bean-plant-2348098_1920Mustard and cress, sunflowers, peas and beans sprouting in recycled coffee cups—remember those happy times back in nursery? Getting your hands dirty, desperately waiting for the first little shoots to pop their heads up, then carrying your plant home in grubby paws to present it to your family?

Things were so much simpler back then. Life, with its tests, exams, debts, and deadlines forces us into a hamster wheel of tail-chasing, day after day. We’re already a quarter of the way through the year. Can you believe it? Where did the time go? New Year’s Resolutions to take it easy and have more fun are a distant memory (although one resolution came back to surprise me last week—you can read more about that here).

Time flies when you’re busy, and we’re all busy all the time these days. If we’re not wrapped up in earning a living, we’re on line helping other people to earn theirs, by shopping or clicking. Why not take some time out during this holiday weekend to rediscover your roots? Take a break, abandon the rat race and re-live those times when you were a lot closer to the earth— physically, as well as mentally. It’s easy to forget that until the supermarkets and their needs turned food production into an industrial process, our food was almost all local and seasonal. It wasn’t all that far back. The first supermarket arrived less than thirty years ago in the market town where I grew up.  Before that, tinned pineapple, new potatoes from Jersey or fresh mandarin oranges at Christmas was as exotic as it got!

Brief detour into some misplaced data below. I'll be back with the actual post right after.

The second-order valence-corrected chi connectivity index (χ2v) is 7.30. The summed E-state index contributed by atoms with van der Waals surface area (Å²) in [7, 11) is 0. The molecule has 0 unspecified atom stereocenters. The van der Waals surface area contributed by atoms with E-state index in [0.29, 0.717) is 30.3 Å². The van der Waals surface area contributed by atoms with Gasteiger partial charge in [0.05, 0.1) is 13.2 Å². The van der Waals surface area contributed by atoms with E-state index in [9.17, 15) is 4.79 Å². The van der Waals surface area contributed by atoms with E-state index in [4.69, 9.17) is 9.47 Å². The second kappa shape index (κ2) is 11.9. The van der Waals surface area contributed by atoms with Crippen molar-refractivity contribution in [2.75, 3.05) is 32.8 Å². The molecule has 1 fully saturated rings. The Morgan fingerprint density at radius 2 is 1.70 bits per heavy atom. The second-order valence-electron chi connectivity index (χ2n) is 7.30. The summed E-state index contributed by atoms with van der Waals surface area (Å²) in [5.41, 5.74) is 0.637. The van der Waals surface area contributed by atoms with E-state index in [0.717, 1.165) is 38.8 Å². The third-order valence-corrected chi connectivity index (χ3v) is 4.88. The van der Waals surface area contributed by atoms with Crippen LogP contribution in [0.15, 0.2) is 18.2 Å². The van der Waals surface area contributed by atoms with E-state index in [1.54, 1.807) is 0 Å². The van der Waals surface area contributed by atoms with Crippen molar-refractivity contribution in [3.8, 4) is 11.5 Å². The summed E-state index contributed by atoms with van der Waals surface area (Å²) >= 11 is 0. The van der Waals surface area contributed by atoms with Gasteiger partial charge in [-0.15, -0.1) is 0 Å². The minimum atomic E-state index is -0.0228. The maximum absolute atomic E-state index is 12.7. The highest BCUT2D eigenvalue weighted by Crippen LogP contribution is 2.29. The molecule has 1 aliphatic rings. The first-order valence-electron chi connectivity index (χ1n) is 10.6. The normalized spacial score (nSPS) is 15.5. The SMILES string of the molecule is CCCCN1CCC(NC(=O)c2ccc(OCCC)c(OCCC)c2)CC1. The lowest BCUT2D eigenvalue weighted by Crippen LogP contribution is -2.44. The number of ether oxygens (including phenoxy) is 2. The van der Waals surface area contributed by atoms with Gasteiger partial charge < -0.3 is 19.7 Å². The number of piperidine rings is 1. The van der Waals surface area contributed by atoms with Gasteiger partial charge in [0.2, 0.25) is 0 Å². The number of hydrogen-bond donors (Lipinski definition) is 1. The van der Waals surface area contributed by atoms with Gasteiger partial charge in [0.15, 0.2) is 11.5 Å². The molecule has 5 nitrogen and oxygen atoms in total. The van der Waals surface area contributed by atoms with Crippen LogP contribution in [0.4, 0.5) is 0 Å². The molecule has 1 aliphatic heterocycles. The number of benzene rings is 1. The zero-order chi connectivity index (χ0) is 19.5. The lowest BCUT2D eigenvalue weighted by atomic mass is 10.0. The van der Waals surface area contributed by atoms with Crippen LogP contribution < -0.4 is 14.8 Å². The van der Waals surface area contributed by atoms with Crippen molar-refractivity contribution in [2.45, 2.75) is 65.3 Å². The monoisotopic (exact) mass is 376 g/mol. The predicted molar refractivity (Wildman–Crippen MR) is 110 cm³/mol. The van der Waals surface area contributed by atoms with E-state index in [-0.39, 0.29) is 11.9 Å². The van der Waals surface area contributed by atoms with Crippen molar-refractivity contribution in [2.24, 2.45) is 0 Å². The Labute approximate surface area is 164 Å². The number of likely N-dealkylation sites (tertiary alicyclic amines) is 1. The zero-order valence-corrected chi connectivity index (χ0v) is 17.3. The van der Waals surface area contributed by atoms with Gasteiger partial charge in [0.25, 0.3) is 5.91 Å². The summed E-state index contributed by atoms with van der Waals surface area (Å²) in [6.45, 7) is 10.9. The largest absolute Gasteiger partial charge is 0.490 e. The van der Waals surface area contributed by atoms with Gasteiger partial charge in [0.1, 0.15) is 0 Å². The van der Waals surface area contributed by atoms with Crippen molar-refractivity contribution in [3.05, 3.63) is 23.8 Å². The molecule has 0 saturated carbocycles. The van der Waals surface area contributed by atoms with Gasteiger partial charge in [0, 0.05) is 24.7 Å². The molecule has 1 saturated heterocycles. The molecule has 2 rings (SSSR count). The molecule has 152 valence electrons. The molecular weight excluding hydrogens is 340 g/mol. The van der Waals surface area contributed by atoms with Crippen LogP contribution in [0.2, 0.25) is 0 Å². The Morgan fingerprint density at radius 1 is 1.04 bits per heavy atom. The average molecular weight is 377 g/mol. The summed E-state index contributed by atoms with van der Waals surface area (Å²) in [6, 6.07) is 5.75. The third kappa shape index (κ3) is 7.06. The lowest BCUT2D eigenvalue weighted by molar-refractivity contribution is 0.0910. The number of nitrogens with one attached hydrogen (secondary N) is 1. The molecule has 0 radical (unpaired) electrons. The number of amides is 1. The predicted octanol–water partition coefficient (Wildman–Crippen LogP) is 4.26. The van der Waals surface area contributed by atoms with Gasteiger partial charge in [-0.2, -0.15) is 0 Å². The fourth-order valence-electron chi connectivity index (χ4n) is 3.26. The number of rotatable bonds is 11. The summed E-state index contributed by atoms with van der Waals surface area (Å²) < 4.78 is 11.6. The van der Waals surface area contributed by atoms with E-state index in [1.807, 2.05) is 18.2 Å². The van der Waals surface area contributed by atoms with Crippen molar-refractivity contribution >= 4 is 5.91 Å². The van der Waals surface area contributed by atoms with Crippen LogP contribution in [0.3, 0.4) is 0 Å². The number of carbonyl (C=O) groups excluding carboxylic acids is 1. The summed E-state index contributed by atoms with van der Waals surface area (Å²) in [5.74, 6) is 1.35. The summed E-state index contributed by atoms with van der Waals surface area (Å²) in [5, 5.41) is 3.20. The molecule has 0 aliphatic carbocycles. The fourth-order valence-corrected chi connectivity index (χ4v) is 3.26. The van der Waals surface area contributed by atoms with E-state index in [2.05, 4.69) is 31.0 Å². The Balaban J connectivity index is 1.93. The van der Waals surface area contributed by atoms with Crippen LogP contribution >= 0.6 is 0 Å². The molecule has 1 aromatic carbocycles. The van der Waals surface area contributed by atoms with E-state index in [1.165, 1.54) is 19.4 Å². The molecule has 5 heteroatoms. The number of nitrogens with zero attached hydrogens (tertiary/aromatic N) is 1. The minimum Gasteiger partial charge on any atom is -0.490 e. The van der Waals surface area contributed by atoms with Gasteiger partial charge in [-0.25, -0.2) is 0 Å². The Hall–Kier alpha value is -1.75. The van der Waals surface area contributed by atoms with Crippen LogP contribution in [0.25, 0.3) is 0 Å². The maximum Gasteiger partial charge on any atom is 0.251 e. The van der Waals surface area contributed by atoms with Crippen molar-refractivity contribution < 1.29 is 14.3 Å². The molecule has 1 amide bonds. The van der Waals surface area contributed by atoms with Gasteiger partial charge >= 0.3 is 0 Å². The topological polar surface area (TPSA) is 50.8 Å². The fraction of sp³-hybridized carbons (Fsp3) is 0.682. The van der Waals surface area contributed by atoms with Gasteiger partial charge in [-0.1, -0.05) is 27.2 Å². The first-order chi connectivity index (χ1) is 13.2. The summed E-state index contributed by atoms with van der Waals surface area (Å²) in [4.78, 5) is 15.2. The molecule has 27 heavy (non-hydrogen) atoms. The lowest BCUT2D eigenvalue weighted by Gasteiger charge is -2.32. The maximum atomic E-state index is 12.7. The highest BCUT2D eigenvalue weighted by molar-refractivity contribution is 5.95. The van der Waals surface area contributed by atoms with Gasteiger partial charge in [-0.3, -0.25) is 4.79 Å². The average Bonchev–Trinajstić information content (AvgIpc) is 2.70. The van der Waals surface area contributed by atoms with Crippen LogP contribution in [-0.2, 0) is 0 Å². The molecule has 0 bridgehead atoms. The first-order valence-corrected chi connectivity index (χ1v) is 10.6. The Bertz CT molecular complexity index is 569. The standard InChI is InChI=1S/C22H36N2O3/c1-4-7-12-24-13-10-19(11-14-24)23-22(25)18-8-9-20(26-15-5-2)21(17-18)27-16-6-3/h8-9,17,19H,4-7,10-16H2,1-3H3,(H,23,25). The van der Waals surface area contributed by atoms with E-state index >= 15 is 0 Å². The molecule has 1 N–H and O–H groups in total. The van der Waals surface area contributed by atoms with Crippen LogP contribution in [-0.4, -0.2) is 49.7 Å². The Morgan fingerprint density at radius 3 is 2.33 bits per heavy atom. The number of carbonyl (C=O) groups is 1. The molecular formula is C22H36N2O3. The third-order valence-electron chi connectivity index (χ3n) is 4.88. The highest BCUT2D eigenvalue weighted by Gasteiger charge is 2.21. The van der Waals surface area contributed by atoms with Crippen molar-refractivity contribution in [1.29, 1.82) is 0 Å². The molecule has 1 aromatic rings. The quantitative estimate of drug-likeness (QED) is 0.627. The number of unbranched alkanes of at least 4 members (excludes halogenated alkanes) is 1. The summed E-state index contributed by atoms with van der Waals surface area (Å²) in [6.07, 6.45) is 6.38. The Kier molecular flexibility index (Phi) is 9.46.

Home made bread and homegrown salad, just waiting for a poached egg…

Reclaim your independence, if only in a small way. Make a fresh start this spring. Grow some sprouting seeds, or cut-and-come again salad  in a tray on your windowsill. If you’ve got room outside, get the biggest container you can find, and grow some beans. Scarlet runners or climbing French beans will scramble up a wigwam of canes. They make a great show in a small space. They aren’t frost-hardy, so you’ll need to wait a week or two before sowing them direct in your container, but you can make a start indoors earlier than that. At this stage you can do your bit for recycling—start saving the inner cardboard tubes from toilet rolls to make your own plant pots.